Astroscale Ltd, the UK subsidiary of Astroscale Holdings Inc, the market leader in satellite servicing and long-term orbital sustainability, is to develop new offices and satellite manufacturing facilities within the Zeus building complex located on Harwell Science and Innovation Campus in Oxfordshire.
Astroscale’s new UK office will be at the heart of the Harwell Campus Space Cluster, close to stakeholders such as the European Space Agency, Satellite Applications Catapult, UK Space Agency, and many key industry partners. The interior fit-out will begin this month, with the intention to move into the new offices by summer 2022.
Astroscale UK was established in 2017 with three employees and has since grown to a team of more than 80 spanning engineering, mission operations, ground systems, business development and operations. The UK space industry is also growing rapidly, quadrupling in size since 2000 and with ambitious growth plans.
The move from Astroscale’s current premises to the new offices marks a 900 per cent increase in office space, covering approximately 20,000 square feet. Astroscale will occupy Unit’s 03, 04, and 05 of the 10 units at Zeus.
John Auburn, Managing Director of Astroscale Ltd, said: “We’re delighted to secure this new building at the heart of the Harwell Science and Innovation Campus. The new space is a critical part of our growth strategy, enabling us to further expand our team and develop new facilities to build and operate our satellite servicers, capable of removing multiple pieces of space debris in a single mission.”
Stuart Grant, Chief Executive Officer of Harwell Science and Innovation Campus added: “As the market leader in satellite servicing and long-term orbital sustainability, we’re delighted that Astroscale has chosen Harwell to expand its operations. The Campus is an innovation powerhouse that connects the rapidly expanding space community based here, with key industrial collaborators, research-based expertise, investment opportunities and funders.”
Astroscale celebrated successful completion of the first test phase of its End-of-Life Services by Astroscale-demonstration (ELSA-d) mission in August this year. ELSA-d is the world’s first commercial debris removal demonstration mission and will prove the technologies required for an end-to-end service. This new UK facility will enable Astroscale to build satellite servicers, and rapidly develop their debris removal commercial offering in the coming years.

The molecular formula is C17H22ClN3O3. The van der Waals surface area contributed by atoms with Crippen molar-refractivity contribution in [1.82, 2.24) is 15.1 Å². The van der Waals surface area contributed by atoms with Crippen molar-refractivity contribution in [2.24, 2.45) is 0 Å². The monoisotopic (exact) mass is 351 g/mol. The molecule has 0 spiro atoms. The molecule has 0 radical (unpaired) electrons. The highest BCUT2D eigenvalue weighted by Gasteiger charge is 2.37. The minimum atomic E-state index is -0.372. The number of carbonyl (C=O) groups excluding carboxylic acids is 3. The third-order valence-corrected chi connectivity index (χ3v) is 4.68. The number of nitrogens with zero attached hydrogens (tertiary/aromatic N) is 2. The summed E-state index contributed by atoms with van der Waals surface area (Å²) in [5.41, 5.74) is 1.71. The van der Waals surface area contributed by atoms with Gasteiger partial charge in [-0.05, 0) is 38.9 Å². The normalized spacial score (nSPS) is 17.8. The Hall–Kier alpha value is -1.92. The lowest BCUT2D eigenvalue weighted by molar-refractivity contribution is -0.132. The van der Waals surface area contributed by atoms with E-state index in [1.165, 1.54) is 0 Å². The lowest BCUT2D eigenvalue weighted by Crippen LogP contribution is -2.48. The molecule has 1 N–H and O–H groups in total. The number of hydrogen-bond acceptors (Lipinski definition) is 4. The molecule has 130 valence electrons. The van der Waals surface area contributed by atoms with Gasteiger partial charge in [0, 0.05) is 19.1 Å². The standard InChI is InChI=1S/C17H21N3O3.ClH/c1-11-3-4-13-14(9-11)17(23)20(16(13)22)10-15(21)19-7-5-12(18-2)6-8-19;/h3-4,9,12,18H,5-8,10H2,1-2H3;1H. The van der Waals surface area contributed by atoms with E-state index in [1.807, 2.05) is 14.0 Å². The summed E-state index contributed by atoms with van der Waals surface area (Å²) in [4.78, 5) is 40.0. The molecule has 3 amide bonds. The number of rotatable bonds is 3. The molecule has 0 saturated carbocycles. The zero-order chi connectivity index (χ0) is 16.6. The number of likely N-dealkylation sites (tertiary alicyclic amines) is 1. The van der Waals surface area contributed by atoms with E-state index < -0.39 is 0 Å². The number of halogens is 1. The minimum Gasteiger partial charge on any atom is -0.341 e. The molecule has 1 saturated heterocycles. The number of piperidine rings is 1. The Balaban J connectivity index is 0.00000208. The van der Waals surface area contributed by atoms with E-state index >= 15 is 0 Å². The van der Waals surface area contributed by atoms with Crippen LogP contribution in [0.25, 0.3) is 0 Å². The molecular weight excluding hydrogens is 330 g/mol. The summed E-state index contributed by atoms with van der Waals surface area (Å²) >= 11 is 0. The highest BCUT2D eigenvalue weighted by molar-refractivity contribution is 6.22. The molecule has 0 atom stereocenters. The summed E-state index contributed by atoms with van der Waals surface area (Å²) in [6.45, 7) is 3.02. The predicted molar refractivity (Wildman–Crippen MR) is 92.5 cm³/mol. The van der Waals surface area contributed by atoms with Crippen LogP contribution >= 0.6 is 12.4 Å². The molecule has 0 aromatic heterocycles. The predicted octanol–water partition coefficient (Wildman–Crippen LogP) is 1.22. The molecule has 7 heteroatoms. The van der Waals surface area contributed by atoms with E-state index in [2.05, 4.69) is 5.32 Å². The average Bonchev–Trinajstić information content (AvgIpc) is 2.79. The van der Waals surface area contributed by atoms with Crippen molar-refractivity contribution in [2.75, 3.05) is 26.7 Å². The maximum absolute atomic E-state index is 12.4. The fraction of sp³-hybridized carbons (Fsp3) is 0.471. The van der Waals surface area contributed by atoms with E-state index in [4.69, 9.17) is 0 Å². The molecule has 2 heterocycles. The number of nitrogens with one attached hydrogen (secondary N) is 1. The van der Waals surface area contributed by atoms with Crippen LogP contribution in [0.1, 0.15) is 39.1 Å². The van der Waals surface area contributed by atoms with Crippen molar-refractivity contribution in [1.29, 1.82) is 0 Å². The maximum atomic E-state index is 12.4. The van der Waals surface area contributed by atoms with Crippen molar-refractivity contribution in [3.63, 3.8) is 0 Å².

Astroscale’s ambitions are closely aligned with the UK’s new National Space Strategy, released in September, which outlined support for emerging technologies and the importance of developing the in-orbit servicing market to extend the economic life of satellites and remove defunct spacecraft.
“Growing reliance on satellites for a range of everyday utilities from SatNav to meteorology is making the space tech sector increasingly valuable to the UK economy. Our National Space Strategy sets out our vision for a thriving UK space sector that pushes the boundaries of innovation including a specific commitment to lead in clearing space debris” said George Freeman MP, Minister for Science, Research and Innovation at the UK Government’s Department for Business, Energy and Industrial Strategy, in a recent announcement for a UK government led Active Debris Removal Mission Study.
Harwell Science and Innovation Campus is the UK’s leading science and innovation campus and internationally recognised as an important center for innovation and technology with over 200 organisations, £3bn of national facilities and over 6000 employees.
John Auburn of Astroscale added: “Harwell Science and Innovation Campus provides the ideal ecosystem for Astroscale to continue to expand its regional presence, develop innovative technology, inform policy makers, and drive forward the business case to ensure a sustainable economic and environmental future for space.”